Truth and Reality Of Karabakh War


28 May 04

Azerbaijan Made Additional Weapons Purchases in Ukraine and Turkey,
and Hired Some 2,500 Mercenaries in Afghanistan

In April 2003 British NGO Safer World, funded by British and other
European government agencies and foundations, published a study
entitled “The Caucasus: Armed and Divided – small arms and light
weapons proliferation and humanitarian consequences.”

The study includes individual sections on Armenia and Nagorno Karabakh
both authored by Gagik Avagian of the Yerevan-based Cooperation and
Development NGO and Azerbaijan by Arif Yunusov of the Baku-based
Institute for Peace and Democracy, as well as an overview by Maxim
Pyadushkin of the Moscow-based Center for Analysis of Strategies
and Technologies.

The study focuses on proliferation of former Soviet Army’s weapons
in the Caucasus, and in the process debunks the widely held belief of
“Russian support for Armenia” during the NK war. Some of Pyadushkin’s
key arguments include: During the division of Soviet military
property in 1992, overseen by the Russian government, Armenia was
at a disadvantage because fewer Soviet forces were based in Armenia
than in either Georgia or [especially] Azerbaijan. According to
Yunusov, by late 1991, Soviet army units in Azerbaijan, excluding the
airborne division, held 309 tanks, 599 other armor, and 387 pieces of
artillery; in all 15% more than in Armenia. Soviet air forces based
in Azerbaijan had 124 combat aircraft, 50 transportation aircraft and
24 combat helicopters; [there were virtually none in Armenia]. Baku
had a garrison of 11,500 soldiers at Salyan barracks and a Higher
Military School. Together with 6000 sailors at the naval base at
Nargin, there were 62,000 Soviet military personnel in Azerbaijan,
which included 12,000 ethnic Azeris. Armenia inherited two out of
three army divisions stationed on its territory (most of the third
division remains under Russian control to date) and no Air Force
units; Azeris inherited nearly all of the equipment of the four
army and one airborne division, parts of the four Air Force units,
as well as a portion of the Caspian fleet.

Armenia received about 500 wagons (one wagon equals 38m3)
of ammunition, with Azeris receiving 11,000 wagons, more than 20
times as much. According to Yunusov, Azerbaijan inherited 7,000-wagon
strategic ammunition depot at Giliazi/Sumgait (which was fully acquired
by the field commander Suret Husseinov who bribed the local Russian
commander), two district depots at Agdam and Nasosny with 1,100 each
(Aghdam depot, inc. 728 wagons with artillery shells, 245 wagons with
missiles and 131 vagons with small arms ammo, was inherited by Azeris
for free) and four divisional depots at Guzdek, Ganja, Lenkoran and
Nakhichevan with 150-200 wagons.

Azerbaijan received one and a half times more small arms (machine guns,
grenade launchers, etc.; according to Yunusov at least 90,000 in all)
than Armenia and Georgia together. According to Avagian, the Armenian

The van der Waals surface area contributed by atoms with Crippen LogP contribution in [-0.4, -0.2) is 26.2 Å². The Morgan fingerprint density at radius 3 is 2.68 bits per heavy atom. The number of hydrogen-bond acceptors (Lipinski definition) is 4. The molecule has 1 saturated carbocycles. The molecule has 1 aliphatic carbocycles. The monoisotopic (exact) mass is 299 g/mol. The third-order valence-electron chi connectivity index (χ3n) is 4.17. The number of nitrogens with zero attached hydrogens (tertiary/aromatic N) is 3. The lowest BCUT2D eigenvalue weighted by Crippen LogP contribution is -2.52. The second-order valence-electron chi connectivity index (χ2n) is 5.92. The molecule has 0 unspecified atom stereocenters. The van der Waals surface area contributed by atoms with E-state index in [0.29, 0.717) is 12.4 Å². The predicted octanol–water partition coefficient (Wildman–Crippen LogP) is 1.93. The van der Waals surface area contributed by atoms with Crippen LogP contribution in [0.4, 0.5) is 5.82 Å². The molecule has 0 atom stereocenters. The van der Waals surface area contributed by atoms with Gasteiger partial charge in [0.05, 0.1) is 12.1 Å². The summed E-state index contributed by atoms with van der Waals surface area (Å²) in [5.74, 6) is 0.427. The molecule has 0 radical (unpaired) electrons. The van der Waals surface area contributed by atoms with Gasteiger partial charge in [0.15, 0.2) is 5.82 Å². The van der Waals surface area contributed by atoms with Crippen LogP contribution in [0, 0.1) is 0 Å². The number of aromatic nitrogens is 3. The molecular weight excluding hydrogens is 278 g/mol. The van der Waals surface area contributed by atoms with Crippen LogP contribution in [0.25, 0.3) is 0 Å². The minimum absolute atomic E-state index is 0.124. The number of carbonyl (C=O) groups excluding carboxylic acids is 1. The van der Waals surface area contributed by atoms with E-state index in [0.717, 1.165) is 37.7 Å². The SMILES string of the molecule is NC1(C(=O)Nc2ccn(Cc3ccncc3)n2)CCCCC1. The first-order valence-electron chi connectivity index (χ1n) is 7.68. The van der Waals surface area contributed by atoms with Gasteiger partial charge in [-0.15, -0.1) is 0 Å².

side experienced shortages in weapons and ammunition throughout the
war, with some military operations conducted just to capture arms
from the Azeris.

Azerbaijan received considerably more than its share of heavy arms
under CFE limitations set at 220 tanks, 220 other armor and 280
artillery; while Armenia, at least initially, received considerably
less. According to Col. Ayaz Mamedov, late Azeri Gen. Baba Nazarli in
mid-June 1992 [at the time of the Azeri offensive in NK] bribed the
commander of the 23rd division (Ganja) Gen. Yuri Pakhomov to acquire
the division’s entire arsenal together with tank crews. According to
the Azeri Defense Ministry, by August 1992 Azerbaijan received 307
tanks, 449 other armor, 130 mortars, 33 MLRS “Grad”, 2,000 machine
guns, 57,000 submachine guns and 17,000 pistols. According to Russian
commanders, in total Azerbaijan inherited 325 tanks, 789 units of other
armor, and 458 pieces of artillery. According to Yunusov, in spite
of the huge arsenal it inherited, Azerbaijan made additional weapons
purchases in Ukraine and Turkey, and hired some 2,500 mercenaries
in Afghanistan (while most of them went on to fight in Chechnya and
Yugoslavia, at least 400 stayed in Azerbaijan after the war leading
to increase in the Islamic Jihadi activity in Azerbaijan).

Russia and individual Russian commanders are believed to have sold
additional weapons to Armenia, NKR and Azerbaijan during and after the
war, although no concrete figures are available. According to Avagian,
Nagorno Karabakh made direct purchases from Russian military units
stationed throughout the FSU and some Armenian officers claim that
NKR army’s weapons holdings are kept secret even from Yerevan.

By mid-92, 40,000 people had been mobilized into the Azeri army,
more than half of them deployed in Karabakh. Additionally there
were 4,000 in OMON and 7,000 in mostly XCP volunteer detachments. In
September-October 1992, Elchibey amnestied 701 criminals (including
murderers and rapists), willing to fight in NK. According to then
Interior Minister Hamidov (quoted in Zerkalo, 28 June, 2002), 60
of them were killed in action, 120 were wounded and over a dozen
decorated with government awards. However, a large number of those
released deserted leading to increase in crime rate. In mid-93, Aliyev
disbanded 33 pro-Elchibey battalions, numbering up to 7,000 people.

Prepared by Tatoul Hakobian